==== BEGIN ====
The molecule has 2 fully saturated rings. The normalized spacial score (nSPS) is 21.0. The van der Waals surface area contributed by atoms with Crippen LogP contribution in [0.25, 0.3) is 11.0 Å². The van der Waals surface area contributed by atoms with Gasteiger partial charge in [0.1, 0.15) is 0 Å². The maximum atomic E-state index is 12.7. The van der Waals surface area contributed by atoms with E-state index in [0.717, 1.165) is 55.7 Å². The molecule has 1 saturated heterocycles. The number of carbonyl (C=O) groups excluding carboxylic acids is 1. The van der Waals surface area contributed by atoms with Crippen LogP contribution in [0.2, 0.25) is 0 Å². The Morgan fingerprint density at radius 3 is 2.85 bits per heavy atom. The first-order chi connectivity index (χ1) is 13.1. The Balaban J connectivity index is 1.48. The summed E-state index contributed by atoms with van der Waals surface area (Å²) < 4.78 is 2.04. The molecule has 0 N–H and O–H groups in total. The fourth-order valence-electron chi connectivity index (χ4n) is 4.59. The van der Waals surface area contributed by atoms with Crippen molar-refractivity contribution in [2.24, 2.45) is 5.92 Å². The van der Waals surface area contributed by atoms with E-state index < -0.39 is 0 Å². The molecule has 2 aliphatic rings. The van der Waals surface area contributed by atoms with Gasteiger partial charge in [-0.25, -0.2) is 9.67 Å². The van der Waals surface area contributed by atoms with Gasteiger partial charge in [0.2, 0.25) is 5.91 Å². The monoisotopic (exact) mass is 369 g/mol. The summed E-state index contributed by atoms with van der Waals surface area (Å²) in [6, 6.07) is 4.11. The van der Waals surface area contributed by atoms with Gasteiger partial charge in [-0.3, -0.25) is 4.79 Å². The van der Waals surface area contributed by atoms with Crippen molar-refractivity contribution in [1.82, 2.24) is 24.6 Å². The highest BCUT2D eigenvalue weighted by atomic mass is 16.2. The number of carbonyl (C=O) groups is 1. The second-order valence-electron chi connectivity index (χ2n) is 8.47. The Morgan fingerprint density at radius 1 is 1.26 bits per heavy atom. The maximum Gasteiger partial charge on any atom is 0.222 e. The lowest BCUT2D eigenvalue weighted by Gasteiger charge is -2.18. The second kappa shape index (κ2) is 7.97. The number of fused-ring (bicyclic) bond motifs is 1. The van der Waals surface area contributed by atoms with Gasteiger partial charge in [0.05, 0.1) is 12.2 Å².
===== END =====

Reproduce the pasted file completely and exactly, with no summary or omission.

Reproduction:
The molecule has 2 fully saturated rings. The normalized spacial score (nSPS) is 21.0. The van der Waals surface area contributed by atoms with Crippen LogP contribution in [0.25, 0.3) is 11.0 Å². The van der Waals surface area contributed by atoms with Gasteiger partial charge in [0.1, 0.15) is 0 Å². The maximum atomic E-state index is 12.7. The van der Waals surface area contributed by atoms with E-state index in [0.717, 1.165) is 55.7 Å². The molecule has 1 saturated heterocycles. The number of carbonyl (C=O) groups excluding carboxylic acids is 1. The van der Waals surface area contributed by atoms with Crippen LogP contribution in [0.2, 0.25) is 0 Å². The Morgan fingerprint density at radius 3 is 2.85 bits per heavy atom. The first-order chi connectivity index (χ1) is 13.1. The Balaban J connectivity index is 1.48. The summed E-state index contributed by atoms with van der Waals surface area (Å²) < 4.78 is 2.04. The molecule has 0 N–H and O–H groups in total. The fourth-order valence-electron chi connectivity index (χ4n) is 4.59. The van der Waals surface area contributed by atoms with Crippen molar-refractivity contribution in [2.24, 2.45) is 5.92 Å². The van der Waals surface area contributed by atoms with E-state index < -0.39 is 0 Å². The molecule has 2 aliphatic rings. The van der Waals surface area contributed by atoms with Gasteiger partial charge in [-0.25, -0.2) is 9.67 Å². The van der Waals surface area contributed by atoms with Gasteiger partial charge in [0.2, 0.25) is 5.91 Å². The monoisotopic (exact) mass is 369 g/mol. The summed E-state index contributed by atoms with van der Waals surface area (Å²) in [6, 6.07) is 4.11. The van der Waals surface area contributed by atoms with Gasteiger partial charge in [-0.3, -0.25) is 4.79 Å². The van der Waals surface area contributed by atoms with Crippen molar-refractivity contribution in [1.82, 2.24) is 24.6 Å². The highest BCUT2D eigenvalue weighted by atomic mass is 16.2. The number of carbonyl (C=O) groups is 1. The second-order valence-electron chi connectivity index (χ2n) is 8.47. The Morgan fingerprint density at radius 1 is 1.26 bits per heavy atom. The maximum Gasteiger partial charge on any atom is 0.222 e. The lowest BCUT2D eigenvalue weighted by Gasteiger charge is -2.18. The second kappa shape index (κ2) is 7.97. The number of fused-ring (bicyclic) bond motifs is 1. The van der Waals surface area contributed by atoms with Gasteiger partial charge in [0.05, 0.1) is 12.2 Å².